This week, a single mom working at McDonald's made headlines when she was arrested for letting her daughter play in a nearby park. The incident not only outraged people for unnecessarily putting a child in foster care, but it also highlighted for some commentators that affordable child care remains out of reach for many working moms.
There are many weaknesses to child care in the US. Until children are school-aged, many parents are left to scramble for a way to work without neglecting their children. And many of those families end up paying high prices...often without getting high quality in return.
Below are 5 charts that show some of the problems at work in the US child care market.
1. US parents pay a high share of their incomes on child care.
Compared to other highly developed nations, the US has some high child care costs. The below chart from the OECD finds that the US has the fourth-highest net child care cost out of all OECD nations, as a percentage of a family's income — represented by the black dashes in each bar.
(Family income in this chart is considered 167 percent of the average wage — so it assumes a two-parent family, with either one or both parents making a below-average wage.)
It's a great reason to thank heavens you don't live in Switzerland, but it also shows that Americans are paying a high premium to get someone to watch the kids. Countries like Belgium, the Netherlands, Slovenia, and Australia all have child care that is as expensive as or more expensive than that in the US; they just also have larger government benefits for child care. As Think Progress reported earlier this year, public assistance for child care has hit its lowest point since 2002.
In addition, there's something this chart doesn't capture: state-provided child care. France's creche system, for example, is often cited as a model for freeing up parents (and their money). And that system is often credited with sending more women into the workforce.
2. Child care is getting more expensive all the time.
The cost of child care is growing at nearly twice the rate of prices economy-wide, as Vox reported in June. If you set the CPI for both child care and all items at 100 as of May 1994, the CPI as of 2014 had climbed around 60 points, whereas child care had grown double that.
What's behind that rise isn't entirely clear. It could be strict licensing requirements and other regulations, alongside increased demand for licensed child care professionals — which is understandable, as parents naturally want the best providers for their kids. Labor is also a big cost in child care, in part because some states will only allow there to be so many children per worker in a facility.
3. Child care workers are very, very low-paid (and don't stick around that long)
Here's an irony of American child care: it's prohibitively expensive for many families, yet its workers are some of the lowest-paid in the nation, earning only $9.38 per hour, or $19,500 per year.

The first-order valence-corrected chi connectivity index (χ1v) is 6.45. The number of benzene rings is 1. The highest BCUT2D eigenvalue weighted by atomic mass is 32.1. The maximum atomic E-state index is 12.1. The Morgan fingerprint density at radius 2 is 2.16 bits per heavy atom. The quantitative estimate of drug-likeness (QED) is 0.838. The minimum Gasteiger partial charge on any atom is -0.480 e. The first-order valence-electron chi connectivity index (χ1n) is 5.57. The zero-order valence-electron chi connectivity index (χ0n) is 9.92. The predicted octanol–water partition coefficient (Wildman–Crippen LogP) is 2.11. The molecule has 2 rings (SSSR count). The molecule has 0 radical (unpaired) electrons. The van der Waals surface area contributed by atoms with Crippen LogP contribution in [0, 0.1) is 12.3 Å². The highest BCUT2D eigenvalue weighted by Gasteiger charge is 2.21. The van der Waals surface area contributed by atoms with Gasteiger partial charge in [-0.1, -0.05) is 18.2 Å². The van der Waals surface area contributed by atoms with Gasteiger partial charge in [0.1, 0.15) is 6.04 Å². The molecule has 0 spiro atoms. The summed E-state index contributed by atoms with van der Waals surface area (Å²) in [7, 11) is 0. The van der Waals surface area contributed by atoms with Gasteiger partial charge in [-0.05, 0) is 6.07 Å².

It's not that child care workers necessarily need to make the median income, but a raise could help. The people taking care of America's children earn less than those taking care of America's animals, as the Wall Street Journal noted in April.
And that pay is likely one reason for the industry's high turnover. Turnover among child care workers is 25 to 40 percent, according to a 2012 report from the National Association of Child Care Resource & Referral Agencies. Higher turnover can mean less-experienced workers, which means lower-quality care.
4. That child care often isn't high-quality
There is all sorts of evidence of problems in the US child care market — look no further than the New Republic's excellent 2013 article for examples. One 2007 study from the NIH cited in that article found that fewer than 10 percent of American children receive "very high-quality child care," as measured in terms of what is called "positive caregiving."
That "positive caregiving" is one measure of quality of caregiving, taking into account how caregivers interact with kids — how they talk to kids, how often they read to children, and whether they respond to the children. That incidence of very high-quality caregiving also seems to fall as children get older.
5. Labor force participation
American women's labor force participation rate has been falling off in recent years, after decades of growth as waves women entered the labor force. One reason for that decline may be that many women have to stay home with their kids instead of shelling out for expensive child care. As Vox's Matt Yglesias reported in May, using France as a foil suggests that readily available, affordable child care has allowed French women to get back to work post-downturn more readily than US women.
There is ample evidence that child care plays a part in whether women work. According to one 2013 study, married women with children who live near their mothers and mothers-in-law have 4 to 10 percentage points higher labor force participation rates than their peers. Many other studies over the years (on mothers both within and outside the US) have also found links between child care availability and women's working patterns.